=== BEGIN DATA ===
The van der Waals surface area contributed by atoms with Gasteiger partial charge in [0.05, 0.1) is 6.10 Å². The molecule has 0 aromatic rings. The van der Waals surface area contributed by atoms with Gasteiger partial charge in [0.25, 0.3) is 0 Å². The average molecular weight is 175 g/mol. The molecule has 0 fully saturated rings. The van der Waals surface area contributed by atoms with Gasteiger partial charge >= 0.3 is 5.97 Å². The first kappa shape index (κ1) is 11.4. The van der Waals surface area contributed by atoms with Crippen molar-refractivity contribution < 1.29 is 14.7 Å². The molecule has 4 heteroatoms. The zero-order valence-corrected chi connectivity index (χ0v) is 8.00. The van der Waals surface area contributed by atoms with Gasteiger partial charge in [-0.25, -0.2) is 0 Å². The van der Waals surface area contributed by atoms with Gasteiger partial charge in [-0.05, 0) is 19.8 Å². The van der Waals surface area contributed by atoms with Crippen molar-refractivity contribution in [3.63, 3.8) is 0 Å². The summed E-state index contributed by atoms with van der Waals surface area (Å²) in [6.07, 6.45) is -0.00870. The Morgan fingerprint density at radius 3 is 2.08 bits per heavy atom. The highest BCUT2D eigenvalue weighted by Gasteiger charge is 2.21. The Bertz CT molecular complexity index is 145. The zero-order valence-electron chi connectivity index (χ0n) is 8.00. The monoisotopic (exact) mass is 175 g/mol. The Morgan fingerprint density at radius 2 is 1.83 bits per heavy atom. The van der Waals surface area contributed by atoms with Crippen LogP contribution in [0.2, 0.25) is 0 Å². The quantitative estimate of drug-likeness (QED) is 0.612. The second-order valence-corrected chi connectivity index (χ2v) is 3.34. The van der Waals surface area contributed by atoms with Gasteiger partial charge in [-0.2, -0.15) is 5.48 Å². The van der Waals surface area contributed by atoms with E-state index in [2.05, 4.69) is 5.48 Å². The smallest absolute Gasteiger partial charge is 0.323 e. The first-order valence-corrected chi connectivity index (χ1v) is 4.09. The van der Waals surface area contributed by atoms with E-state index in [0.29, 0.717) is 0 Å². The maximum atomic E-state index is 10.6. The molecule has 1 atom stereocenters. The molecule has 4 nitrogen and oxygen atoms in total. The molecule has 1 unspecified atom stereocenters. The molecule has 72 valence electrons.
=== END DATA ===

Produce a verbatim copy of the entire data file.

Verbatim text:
The van der Waals surface area contributed by atoms with Gasteiger partial charge in [0.05, 0.1) is 6.10 Å². The molecule has 0 aromatic rings. The van der Waals surface area contributed by atoms with Gasteiger partial charge in [0.25, 0.3) is 0 Å². The average molecular weight is 175 g/mol. The molecule has 0 fully saturated rings. The van der Waals surface area contributed by atoms with Gasteiger partial charge >= 0.3 is 5.97 Å². The first kappa shape index (κ1) is 11.4. The van der Waals surface area contributed by atoms with Crippen molar-refractivity contribution < 1.29 is 14.7 Å². The molecule has 4 heteroatoms. The zero-order valence-corrected chi connectivity index (χ0v) is 8.00. The van der Waals surface area contributed by atoms with Gasteiger partial charge in [-0.25, -0.2) is 0 Å². The van der Waals surface area contributed by atoms with Gasteiger partial charge in [-0.05, 0) is 19.8 Å². The van der Waals surface area contributed by atoms with Crippen molar-refractivity contribution in [3.63, 3.8) is 0 Å². The summed E-state index contributed by atoms with van der Waals surface area (Å²) in [6.07, 6.45) is -0.00870. The Morgan fingerprint density at radius 3 is 2.08 bits per heavy atom. The highest BCUT2D eigenvalue weighted by Gasteiger charge is 2.21. The Bertz CT molecular complexity index is 145. The zero-order valence-electron chi connectivity index (χ0n) is 8.00. The monoisotopic (exact) mass is 175 g/mol. The Morgan fingerprint density at radius 2 is 1.83 bits per heavy atom. The van der Waals surface area contributed by atoms with Crippen LogP contribution in [0.2, 0.25) is 0 Å². The quantitative estimate of drug-likeness (QED) is 0.612. The second-order valence-corrected chi connectivity index (χ2v) is 3.34. The van der Waals surface area contributed by atoms with Gasteiger partial charge in [-0.2, -0.15) is 5.48 Å². The van der Waals surface area contributed by atoms with E-state index in [2.05, 4.69) is 5.48 Å². The smallest absolute Gasteiger partial charge is 0.323 e. The first-order valence-corrected chi connectivity index (χ1v) is 4.09. The van der Waals surface area contributed by atoms with E-state index in [0.29, 0.717) is 0 Å². The maximum atomic E-state index is 10.6. The molecule has 1 atom stereocenters. The molecule has 4 nitrogen and oxygen atoms in total. The molecule has 1 unspecified atom stereocenters. The molecule has 72 valence electrons.